Journal Article

High-energy particle acceleration and production of ultra-high-energy cosmic rays in the giant lobes of Centaurus A

M. J. Hardcastle, C. C. Cheung, I. J. Feain and Ł. Stawarz

in Monthly Notices of the Royal Astronomical Society

Published on behalf of The Royal Astronomical Society

Volume 393, issue 3, pages 1041-1053
Published in print March 2009 | ISSN: 0035-8711
Published online February 2009 | e-ISSN: 1365-2966 | DOI: https://dx.doi.org/10.1111/j.1365-2966.2008.14265.x
High-energy particle acceleration and production of ultra-high-energy cosmic rays in the giant lobes of Centaurus A

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The nearby radio galaxy Centaurus A is poorly studied at high frequencies with conventional radio telescopes because of its very large angular size, but is one of a very few extragalactic objects to be detected and resolved by the Wilkinson Microwave Anisotropy Probe (WMAP). We have used the five-year WMAP data for Cen A to constrain the high-frequency radio spectra of the 10° giant lobes and to search for spectral changes as a function of position along the lobes. We show that the high-frequency radio spectra of the northern and southern giant lobes are significantly different: the spectrum of the southern lobe steepens monotonically (and is steeper further from the active nucleus) whereas the spectrum of the northern lobe remains consistent with a power law. The inferred differences in the northern and southern giant lobes may be the result of real differences in their high-energy particle acceleration histories, perhaps due to the influence of the northern middle lobe, an intermediate-scale feature which has no detectable southern counterpart. In light of these results, we discuss the prospects for Fermi Gamma-ray Space Telescope detections of inverse-Compton emission from the giant lobes and the lobes' possible role in the production of the ultra-high-energy cosmic rays (UHECR) detected by the Pierre Auger Observatory. We show that the possibility of a Fermi detection depends sensitively on the physical conditions in the giant lobes, with the northern lobe more likely to be detected, and that any emission observed by Fermi is likely to be dominated by photons at the soft end of the Fermi energy band. On the other hand, we argue that the estimated conditions in the giant lobes imply that UHECRs can be accelerated there, with a potentially detectable γ-ray signature at TeV energies.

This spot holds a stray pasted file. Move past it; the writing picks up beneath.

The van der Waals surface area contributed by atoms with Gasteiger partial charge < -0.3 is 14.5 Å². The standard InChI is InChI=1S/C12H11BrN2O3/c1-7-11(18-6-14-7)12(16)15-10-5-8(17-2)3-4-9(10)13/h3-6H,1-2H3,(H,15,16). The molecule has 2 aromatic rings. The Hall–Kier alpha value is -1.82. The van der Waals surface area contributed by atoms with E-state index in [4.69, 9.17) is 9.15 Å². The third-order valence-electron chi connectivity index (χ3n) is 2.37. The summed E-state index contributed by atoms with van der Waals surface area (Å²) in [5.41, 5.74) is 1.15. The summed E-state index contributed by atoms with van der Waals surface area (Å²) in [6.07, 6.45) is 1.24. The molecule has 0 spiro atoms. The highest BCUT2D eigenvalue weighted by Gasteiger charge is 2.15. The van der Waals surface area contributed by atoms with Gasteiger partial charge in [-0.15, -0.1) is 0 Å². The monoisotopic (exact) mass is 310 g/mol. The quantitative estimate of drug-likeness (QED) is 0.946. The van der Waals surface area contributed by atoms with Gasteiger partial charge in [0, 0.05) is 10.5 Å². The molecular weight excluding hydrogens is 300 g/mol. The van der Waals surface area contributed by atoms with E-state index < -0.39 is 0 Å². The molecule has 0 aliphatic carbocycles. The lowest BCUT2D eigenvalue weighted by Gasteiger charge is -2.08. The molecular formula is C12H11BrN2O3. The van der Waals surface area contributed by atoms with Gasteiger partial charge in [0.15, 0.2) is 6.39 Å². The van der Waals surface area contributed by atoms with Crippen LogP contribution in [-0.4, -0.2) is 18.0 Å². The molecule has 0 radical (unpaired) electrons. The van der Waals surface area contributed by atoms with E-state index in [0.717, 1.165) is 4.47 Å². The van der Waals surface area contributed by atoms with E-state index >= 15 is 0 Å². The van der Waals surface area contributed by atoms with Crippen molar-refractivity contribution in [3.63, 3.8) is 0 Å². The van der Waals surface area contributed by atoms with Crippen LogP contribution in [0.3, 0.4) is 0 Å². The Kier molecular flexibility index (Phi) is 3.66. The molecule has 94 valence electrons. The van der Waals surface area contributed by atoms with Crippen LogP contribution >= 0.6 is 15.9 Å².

Keywords: acceleration of particles; cosmic rays; galaxies: jets; radio continuum: galaxies

Journal Article.  11205 words.  Illustrated.

Subjects: Astronomy and Astrophysics

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